Inauguration signals new era - World War II vet 'knew it would come'


Some stories today need to be told. William Holton’s is one.

Standing a few blocks from the White House, having just heard Barack Obama take the oath of office, the 81-year-old World War II vet says he “always knew” this change would come.

He was confident, even back when he was on a segregated ship fighting for freedom in the Philippines. He didn’t give up after the war, either. That’s when he became the first black engineer stationed on a repair ship at the Norfolk Navy Yard in Virginia.

“They didn’t know what to do with me,” Mr. Holton says, recounting the story as he held his wife’s hand in the cold breeze in the crowd. “I should have been billeted with the other engineers, but they said ‘We think you’d be more comfortable housed with the cooks and stewards.’ And so that’s where I was billeted.”

Within days, another sailor started scribbling graffiti around the ship.

“I worked in the machine shop, and in black crayon he wrote ‘The Black Cat Works Here.’

"At the dining room where I ate, he scribbled ‘The Black Cat Eats Here.' ”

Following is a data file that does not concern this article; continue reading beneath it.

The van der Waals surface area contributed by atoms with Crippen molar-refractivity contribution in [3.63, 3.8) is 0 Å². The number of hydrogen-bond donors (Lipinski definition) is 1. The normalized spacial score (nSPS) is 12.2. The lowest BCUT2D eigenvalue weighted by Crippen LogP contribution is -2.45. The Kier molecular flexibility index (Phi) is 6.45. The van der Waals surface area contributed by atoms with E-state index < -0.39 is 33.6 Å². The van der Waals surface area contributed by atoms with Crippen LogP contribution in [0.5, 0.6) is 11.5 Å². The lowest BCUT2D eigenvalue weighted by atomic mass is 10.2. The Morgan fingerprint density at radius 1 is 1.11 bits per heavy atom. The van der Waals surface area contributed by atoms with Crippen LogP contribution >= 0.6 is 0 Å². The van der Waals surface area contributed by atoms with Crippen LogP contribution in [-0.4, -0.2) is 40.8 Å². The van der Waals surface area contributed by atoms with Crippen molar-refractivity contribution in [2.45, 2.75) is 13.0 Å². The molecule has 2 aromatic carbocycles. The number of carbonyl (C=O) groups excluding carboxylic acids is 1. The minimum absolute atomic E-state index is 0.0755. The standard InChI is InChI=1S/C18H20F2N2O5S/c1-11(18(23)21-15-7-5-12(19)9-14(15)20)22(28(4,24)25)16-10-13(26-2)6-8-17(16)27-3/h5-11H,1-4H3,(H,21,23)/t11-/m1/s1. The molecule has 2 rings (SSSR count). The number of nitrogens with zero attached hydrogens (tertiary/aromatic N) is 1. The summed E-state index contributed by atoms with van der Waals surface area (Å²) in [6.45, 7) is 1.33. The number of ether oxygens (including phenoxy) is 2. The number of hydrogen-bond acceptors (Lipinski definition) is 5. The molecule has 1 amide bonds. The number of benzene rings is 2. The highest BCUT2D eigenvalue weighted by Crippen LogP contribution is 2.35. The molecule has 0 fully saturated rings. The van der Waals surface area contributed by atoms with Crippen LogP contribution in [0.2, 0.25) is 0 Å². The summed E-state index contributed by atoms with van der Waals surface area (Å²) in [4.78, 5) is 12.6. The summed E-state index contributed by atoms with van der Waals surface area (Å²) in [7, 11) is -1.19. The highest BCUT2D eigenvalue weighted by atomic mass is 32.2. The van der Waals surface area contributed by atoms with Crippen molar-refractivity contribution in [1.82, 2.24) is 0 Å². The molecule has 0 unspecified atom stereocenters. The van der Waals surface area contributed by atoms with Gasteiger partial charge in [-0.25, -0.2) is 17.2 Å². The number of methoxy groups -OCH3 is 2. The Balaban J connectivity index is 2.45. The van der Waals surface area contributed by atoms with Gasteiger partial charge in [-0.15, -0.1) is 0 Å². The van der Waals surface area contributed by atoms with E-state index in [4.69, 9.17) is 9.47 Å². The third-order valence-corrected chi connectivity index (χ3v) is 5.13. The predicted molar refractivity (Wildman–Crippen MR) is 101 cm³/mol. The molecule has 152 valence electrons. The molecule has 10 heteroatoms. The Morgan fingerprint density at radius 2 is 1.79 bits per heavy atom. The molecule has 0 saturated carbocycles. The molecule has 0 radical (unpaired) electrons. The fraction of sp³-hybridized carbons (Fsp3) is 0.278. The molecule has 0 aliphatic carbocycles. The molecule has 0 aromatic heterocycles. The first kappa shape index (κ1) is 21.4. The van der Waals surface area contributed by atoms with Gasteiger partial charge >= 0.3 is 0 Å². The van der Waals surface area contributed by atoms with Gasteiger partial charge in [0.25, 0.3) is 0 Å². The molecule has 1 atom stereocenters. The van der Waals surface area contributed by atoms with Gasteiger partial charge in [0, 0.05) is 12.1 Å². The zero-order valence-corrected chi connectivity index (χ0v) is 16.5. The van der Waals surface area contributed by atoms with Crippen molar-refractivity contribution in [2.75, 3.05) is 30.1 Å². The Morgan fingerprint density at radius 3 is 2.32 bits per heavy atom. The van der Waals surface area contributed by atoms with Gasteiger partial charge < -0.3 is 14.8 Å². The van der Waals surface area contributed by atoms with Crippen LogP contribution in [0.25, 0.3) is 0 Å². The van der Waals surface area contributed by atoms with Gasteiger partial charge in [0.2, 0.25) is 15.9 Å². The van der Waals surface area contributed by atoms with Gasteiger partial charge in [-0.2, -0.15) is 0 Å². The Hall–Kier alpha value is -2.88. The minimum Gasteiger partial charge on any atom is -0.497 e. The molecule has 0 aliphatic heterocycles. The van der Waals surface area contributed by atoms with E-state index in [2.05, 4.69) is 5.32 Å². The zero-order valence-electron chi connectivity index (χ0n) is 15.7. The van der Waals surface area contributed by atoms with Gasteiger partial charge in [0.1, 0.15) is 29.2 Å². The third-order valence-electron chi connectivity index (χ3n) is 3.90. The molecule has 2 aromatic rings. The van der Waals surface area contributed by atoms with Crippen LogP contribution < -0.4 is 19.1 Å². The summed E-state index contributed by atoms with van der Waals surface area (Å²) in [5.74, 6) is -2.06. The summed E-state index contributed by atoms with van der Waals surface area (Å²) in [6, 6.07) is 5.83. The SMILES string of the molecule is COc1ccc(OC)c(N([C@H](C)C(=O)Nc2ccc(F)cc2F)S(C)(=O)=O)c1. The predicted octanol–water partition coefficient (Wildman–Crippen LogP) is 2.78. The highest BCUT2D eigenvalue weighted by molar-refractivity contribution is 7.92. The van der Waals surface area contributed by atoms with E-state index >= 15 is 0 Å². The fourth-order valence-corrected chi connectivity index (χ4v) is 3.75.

It took the officers a while to find the culprit. In the meantime, Engineer Holton was taken off the ship and sent to advanced diesel engineering school.

“While I was gone, they found out who did it and he was transferred. From there on in, I never had another bad time,” he says.

That helped build his confidence that he’d see this day when America would swear in the first African-American president. What happened after the war helped, too. That’s when he was working on a trash truck and another veteran said to him, “You can do better than this.”

So with the help of the GI bill, Holton went to Howard University, graduated, and went on to work for the federal government for 35 years and then another 17 years for Howard University.

Martin Luther King Jr.
In 1963, Holton sat in a tree overlooking the reflecting pool when Martin Luther King gave his “I Have a Dream Speech.”

On the 10th anniversary, he brought his granddaughter to the National Mall.

"I wanted her to know who he was," he says. "I saw this change coming. I always knew it was coming.”

His wife, Judy, who is white and was raised in Baltimore on the other side of the racial divide, was far from sure she’d see this day.

“I remember segregation,” she says. “We had two swimming pools right next to each other. Even the Chesapeake Bay had segregated beaches, which even when I was a child I didn’t think made sense.”

'Just in time'
But today, as the two of them braved the cold for the swearing in, she had tears in her eyes.

“It was just an amazing thing to hear Obama actually say it,” she says.

And then her husband added: “I always knew it would happen, and it did. Just in time….”

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